Why is it important to consult a doctor about asthma treatment?

Primatene Mist is only approved for treating “mild, intermittent asthma.” It is not a replacement for prescription asthma treatments. You should first talk to your doctor before using this product. People who do not have asthma should not use it. If you do have an asthma diagnosis, be sure to discuss a treatment plan with your doctor. Asthma symptoms and recommended treatment regimens can vary from person to person. In addition, symptoms can change over time, necessitating changes in your treatment regimen. Your doctor can help you manage your asthma over the long term.

Are you concerned that consumers may misuse Primatene Mist and avoid seeing their doctors for asthma or use for reasons other than asthma? Could OTC availability of Primatene Mist cause adverse asthma outcomes or heart issues?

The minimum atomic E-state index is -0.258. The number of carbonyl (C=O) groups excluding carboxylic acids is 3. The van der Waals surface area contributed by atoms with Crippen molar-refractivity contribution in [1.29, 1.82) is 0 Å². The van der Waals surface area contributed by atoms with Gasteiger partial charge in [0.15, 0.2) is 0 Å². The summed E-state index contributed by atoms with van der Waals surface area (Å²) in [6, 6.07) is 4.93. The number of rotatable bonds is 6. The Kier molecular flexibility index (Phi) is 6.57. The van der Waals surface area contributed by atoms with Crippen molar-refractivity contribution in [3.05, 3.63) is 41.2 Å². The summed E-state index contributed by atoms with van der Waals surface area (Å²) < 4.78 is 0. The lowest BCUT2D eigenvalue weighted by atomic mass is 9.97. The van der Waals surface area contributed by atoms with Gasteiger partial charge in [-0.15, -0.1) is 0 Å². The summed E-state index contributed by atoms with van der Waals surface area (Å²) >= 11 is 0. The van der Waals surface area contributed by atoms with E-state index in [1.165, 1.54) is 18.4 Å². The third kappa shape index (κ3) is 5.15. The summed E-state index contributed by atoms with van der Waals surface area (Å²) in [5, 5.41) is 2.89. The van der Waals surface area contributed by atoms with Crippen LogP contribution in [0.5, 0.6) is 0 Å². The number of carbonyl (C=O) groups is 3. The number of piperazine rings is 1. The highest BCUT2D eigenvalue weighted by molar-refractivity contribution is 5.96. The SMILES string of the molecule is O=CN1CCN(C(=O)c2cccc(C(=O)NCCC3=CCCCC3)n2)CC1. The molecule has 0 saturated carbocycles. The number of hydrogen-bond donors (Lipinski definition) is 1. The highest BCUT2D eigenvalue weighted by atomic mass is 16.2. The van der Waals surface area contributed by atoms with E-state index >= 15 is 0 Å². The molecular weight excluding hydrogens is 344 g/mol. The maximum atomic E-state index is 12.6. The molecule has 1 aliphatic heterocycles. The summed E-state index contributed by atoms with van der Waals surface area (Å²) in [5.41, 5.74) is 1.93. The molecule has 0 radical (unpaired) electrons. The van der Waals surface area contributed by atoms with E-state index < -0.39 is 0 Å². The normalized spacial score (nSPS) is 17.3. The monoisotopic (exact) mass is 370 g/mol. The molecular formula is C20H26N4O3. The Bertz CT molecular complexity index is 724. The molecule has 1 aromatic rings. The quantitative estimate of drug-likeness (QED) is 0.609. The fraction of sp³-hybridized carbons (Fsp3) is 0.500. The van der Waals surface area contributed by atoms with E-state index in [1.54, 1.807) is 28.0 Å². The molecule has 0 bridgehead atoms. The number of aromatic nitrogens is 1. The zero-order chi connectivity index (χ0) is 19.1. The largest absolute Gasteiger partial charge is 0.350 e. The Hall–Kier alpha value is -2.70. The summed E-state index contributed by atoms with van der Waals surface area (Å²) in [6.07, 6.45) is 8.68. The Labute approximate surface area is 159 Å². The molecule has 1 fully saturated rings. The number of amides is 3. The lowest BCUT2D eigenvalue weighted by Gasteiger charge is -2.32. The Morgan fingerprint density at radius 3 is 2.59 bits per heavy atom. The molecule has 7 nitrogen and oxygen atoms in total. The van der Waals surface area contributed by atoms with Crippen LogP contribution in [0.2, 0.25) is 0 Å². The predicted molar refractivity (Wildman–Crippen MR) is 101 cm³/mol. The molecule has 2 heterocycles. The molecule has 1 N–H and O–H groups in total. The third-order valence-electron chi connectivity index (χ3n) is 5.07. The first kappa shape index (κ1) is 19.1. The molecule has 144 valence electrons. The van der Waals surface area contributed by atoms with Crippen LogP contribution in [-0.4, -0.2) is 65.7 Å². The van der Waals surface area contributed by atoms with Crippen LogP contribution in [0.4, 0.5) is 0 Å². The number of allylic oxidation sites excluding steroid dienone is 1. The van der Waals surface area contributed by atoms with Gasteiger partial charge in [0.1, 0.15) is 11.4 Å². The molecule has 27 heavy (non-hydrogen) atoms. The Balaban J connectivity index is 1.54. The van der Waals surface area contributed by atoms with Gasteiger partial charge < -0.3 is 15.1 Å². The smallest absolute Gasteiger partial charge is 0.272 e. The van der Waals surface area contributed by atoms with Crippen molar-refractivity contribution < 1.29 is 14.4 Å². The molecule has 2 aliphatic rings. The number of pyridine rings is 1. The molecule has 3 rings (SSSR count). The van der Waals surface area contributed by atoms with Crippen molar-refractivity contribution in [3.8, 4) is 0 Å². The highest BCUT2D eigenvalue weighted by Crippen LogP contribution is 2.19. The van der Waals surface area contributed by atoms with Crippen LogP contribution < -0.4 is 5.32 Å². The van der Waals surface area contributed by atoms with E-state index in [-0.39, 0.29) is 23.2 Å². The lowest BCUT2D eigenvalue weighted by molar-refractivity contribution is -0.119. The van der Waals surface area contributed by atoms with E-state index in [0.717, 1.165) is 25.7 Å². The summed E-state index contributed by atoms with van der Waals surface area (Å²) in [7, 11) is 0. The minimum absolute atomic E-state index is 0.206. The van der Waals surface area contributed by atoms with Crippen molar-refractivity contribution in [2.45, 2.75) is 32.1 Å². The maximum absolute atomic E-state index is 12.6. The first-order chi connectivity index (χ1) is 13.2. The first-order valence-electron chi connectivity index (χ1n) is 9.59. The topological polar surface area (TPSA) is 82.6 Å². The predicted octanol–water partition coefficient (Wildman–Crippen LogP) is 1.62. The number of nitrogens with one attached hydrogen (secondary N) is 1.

Primatene Mist should only be used for mild symptoms of intermittent asthma, not for more severe or daily symptoms, and should not be used without a proper diagnosis of asthma by your doctor.

The Primatene Mist label states, “Because asthma may be life threatening, see a doctor if you are not better in 20 minutes, get worse, need more than 8 inhalations in 24 hours, or have more than 2 asthma attacks in a week. These may be signs that your asthma is getting worse.” While high doses of epinephrine may lead to increased heart rate or blood pressure, these concerns have not been seen at recommended doses. This is why it’s important to follow dosing instructions and ask a doctor before use if you have ever been hospitalized for asthma, are taking prescription asthma drugs, or have heart disease or high blood pressure. Based on the available data we have on Primatene Mist’s safety and effectiveness, we believe this product is safe for OTC use when used as directed.

For more information:

Statement from FDA Commissioner Scott Gottlieb, M.D., and Janet Woodcock, M.D., director of the Center for Drug Evaluation and Research, on FDA’s approval of a new version of OTC Primatene Mist to treat mild, intermittent asthma

Manage Your Asthma: Know Your Triggers and Treatment Options